People call the Extension office and desperately want to know how to cure their Leyland cypress or red-tipped photinia from whatever is killing them so they don’t loose their privacy hedge. Or they want to know how to control running bamboo or wonder why the branches on their Bradford pear are breaking. It’s time to forget these and other troublesome plants and consider some new options!
First rule in replacing pesky trees and shrubs is to think of diversifying your plantings to avoid the vulnerability of a monoculture to disease or insect problems. Plant hedges as a mix of three to five species and the chance of screening failure goes way down. Second, characterize your site in terms of hours of sun per day in winter and summer, soil moisture levels, and the desired mature height and width of the plants. Right plant, right place is the absolute key to minimizing disease and insect problems.
Think Outside the Box
Good replacements in full sun sites for Leyland cypress or Chinese privet, which is invasive, might include Arizona cypress (Cupressus arizonia), ‘Green Giant’ arborvitae (Thuja plicata), or the aromatic tea olive (Osmanthus fragrans). The tea olive and the lovely holly hybrids like ‘Nellie Stevens’ will create thick, impenetrable hedges once established or natives like yaupon (Ilex vomitoria) and wax myrtle (Myrica cerifera)) will support wildlife and put on berries for winter color. For a more columnar growth habit you might choose Chinese juniper (Juniperus chinesis ‘Spartan’) or ‘Emerald’ arborvitae (Thuja occidentalis ‘Emerald’).
If your site has part shade, cleyera (Ternstroemia gymnanthera) will neatly thrive while the native anise tree (Illicium parviflorum) will be more vigorous and sprawling—and the crushed leaves smell divine. Camellias prefer some afternoon shade and will treat you to gorgeous late fall (Sasanqua varieties) to winter (Japonica varieties) flowers.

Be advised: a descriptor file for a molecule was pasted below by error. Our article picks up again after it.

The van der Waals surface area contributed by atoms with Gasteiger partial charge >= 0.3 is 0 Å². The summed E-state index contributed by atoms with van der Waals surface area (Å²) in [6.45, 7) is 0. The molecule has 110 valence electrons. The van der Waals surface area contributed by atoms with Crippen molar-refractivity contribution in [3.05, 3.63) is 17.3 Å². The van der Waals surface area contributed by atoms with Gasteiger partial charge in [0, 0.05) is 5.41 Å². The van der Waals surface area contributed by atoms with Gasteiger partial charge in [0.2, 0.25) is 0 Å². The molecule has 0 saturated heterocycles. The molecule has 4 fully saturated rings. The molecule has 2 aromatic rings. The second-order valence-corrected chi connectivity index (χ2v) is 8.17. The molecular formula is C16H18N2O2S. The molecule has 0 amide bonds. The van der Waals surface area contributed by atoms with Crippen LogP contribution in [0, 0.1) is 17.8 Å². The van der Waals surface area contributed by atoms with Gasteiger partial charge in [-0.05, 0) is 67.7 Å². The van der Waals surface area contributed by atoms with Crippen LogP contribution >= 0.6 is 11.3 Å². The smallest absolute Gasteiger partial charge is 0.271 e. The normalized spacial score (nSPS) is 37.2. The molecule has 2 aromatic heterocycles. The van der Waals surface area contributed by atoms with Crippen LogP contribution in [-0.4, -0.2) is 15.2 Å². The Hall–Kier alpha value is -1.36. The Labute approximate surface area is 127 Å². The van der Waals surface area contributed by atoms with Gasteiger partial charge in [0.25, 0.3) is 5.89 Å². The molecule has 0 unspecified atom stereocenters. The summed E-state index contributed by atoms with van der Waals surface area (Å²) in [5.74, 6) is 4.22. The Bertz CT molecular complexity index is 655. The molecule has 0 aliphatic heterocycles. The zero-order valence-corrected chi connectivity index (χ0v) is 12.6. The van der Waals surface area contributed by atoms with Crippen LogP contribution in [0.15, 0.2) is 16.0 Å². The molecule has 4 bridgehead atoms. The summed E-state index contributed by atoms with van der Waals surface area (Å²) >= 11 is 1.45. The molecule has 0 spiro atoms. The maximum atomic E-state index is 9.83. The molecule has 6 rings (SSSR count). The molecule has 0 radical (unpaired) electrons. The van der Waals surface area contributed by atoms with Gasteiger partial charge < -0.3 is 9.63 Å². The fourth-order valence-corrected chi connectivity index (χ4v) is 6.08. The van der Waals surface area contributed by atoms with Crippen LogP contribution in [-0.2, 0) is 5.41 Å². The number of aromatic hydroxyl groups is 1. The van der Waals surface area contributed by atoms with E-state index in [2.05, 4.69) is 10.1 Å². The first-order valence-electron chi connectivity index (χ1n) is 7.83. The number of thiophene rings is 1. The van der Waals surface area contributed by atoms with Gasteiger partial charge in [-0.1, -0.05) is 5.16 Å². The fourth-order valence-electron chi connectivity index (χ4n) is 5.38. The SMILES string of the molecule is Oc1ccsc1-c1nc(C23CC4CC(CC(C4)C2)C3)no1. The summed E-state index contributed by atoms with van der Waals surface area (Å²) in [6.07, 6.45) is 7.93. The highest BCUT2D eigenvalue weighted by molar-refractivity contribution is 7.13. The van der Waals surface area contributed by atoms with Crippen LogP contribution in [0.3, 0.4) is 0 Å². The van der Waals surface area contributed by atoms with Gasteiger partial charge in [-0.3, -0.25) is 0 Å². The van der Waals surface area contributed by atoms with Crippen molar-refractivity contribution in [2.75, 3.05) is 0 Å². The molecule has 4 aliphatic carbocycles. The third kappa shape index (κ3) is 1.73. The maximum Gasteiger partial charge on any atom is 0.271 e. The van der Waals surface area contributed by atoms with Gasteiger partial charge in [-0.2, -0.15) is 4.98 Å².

Good Riddance and Hello Beautiful
Please replace those Bradford pears. They are invasive, stinky, and their crowded limbs are going to break eventually. For spring flowering trees why not enjoy our native eastern redbud, Cercis canadensis, or the Chinese redbuds, American plum (Prunus Americana), flowering dogwood (Cornus florida), or the fragrant fringetree (Chionanthus virginicus) that will feed songbirds with its fruit. The red buckeye (Aesculus pavia) will attract hummingbirds in a part shade location.
Deciduous shrubs like the Chinese snowball bush (Viburnum macrocephalum) can be showstoppers in your spring landscape. The smaller and more delicate fothergilla has white blossoms on bare wood in the spring and salmon-colored fall leaves that practically glow, while the yellow, fringe-like flowers of the witch hazel (Hamamelis virginiana) sprout in winter on bare stems. If you must plant nandinas (Nandina domestica) then look for sterile varieties such as ‘Firepower’ to ensure that seed are not spread invasively.
Choosing Right Plants for Your Place
There are so many stunning choices of plants that will enliven your landscape that I could only name a few. Rather than grabbing those familiar—and often problematic plants—know your site requirements and ask for plant options that will be happy there. You can get ideas by visiting local botanical gardens or check out the plants database from NC State University at plants.ces.ncsu.edu. And best of luck controlling that running bamboo!
Featured photo – Buckeye by Jeana Myers.
Jeana Myers, PhD, is the Horticulture Agent for Wake County. For gardening questions, contact the Extension Master Gardeners of Wake County at 919-250-1084 or email firstname.lastname@example.org.